Love, Lies, and Language Barriers

Author: Tsara Shelton
Published: 2021/01/29
Peer-Reviewed: N/A
Contents: Summary - Main - Related Publications

Synopsis: Tsara Shelton writes on some of the barriers encountered having moved to the province of Quebec, Canada.

I recently moved to the beautiful province of Quebec.

I am in love here.

Being in love has managed to affect me in ways I cannot describe. And those who know me know, I like to describe! Specifically I like to describe the way I am affected by things. Seriously, I'm an addict of seeking words that might tell my moments in their entirety. That might bring to the reader or listener a wave of who I am; how I think, feel, crave, hope, worry, hope, regret; how I believe.

Main Digest

I recently moved to the beautiful province of Quebec.

I am in love here.

Being in love has managed to affect me in ways I cannot describe. And those who know me know, I like to describe! Specifically I like to describe the way I am affected by things. Seriously, I'm an addict of seeking words that might tell my moments in their entirety. That might bring to the reader or listener a wave of who I am; how I think, feel, crave, hope, worry, hope, regret; how I believe.

And for the person I am in love with, well, I try to describe these things in real time over and over and over and over and.... poor fella.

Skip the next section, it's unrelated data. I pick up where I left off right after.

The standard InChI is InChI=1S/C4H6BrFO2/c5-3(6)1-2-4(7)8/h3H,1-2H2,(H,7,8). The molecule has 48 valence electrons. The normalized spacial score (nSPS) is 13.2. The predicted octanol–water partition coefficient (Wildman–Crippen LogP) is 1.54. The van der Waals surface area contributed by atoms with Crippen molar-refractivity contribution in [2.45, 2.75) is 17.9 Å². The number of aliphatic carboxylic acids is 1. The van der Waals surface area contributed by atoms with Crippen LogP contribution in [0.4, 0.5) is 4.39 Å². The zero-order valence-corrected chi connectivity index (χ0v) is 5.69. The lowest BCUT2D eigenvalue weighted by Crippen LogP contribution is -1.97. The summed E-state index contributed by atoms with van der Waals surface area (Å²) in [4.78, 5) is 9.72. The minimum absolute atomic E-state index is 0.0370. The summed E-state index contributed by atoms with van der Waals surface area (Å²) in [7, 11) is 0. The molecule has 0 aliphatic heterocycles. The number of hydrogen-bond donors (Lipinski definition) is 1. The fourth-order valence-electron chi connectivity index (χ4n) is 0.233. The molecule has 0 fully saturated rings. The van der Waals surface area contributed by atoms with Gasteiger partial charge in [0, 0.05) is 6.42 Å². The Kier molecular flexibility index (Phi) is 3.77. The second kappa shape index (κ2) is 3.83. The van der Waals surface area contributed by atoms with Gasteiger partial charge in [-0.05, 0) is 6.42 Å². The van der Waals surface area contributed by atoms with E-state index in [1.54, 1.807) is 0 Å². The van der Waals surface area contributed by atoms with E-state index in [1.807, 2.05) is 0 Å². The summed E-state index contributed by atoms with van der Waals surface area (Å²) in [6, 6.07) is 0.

As I seek the words I'm simultaneously seeking a specific truth, something that is mine but bigger than me, something that integrates and connects. I try, with the words, to capture and examine a thought or feeling, to consider and quantify it, then set it free. Send it off to evolve, roll around in the infinite so I can seek it for new truths at a later date.

However, here in Quebec they speak French. And I do not know those words.

Due to the pandemic I spend most of my time home being in love (and my love also does not speak French) so rarely have I encountered anything but the fun of attempting to communicate with people who speak a different language. Such a large number of people here speak both French and English so I can pretty easily do the simple things I need to do: get groceries, put gas in the car, get my driver's license switched to a Quebec driver's license. I am particularly lucky because I'm able to continue working for my mom as her virtual personal assistant so I'm not looking for work. On top of that, because my love doesn't speak French but has lived here in Quebec for over a decade, he easily guides me to English speaking professionals and understands my struggles when on the phone with people who are French speaking, so I feel not alone.

And yet, even so -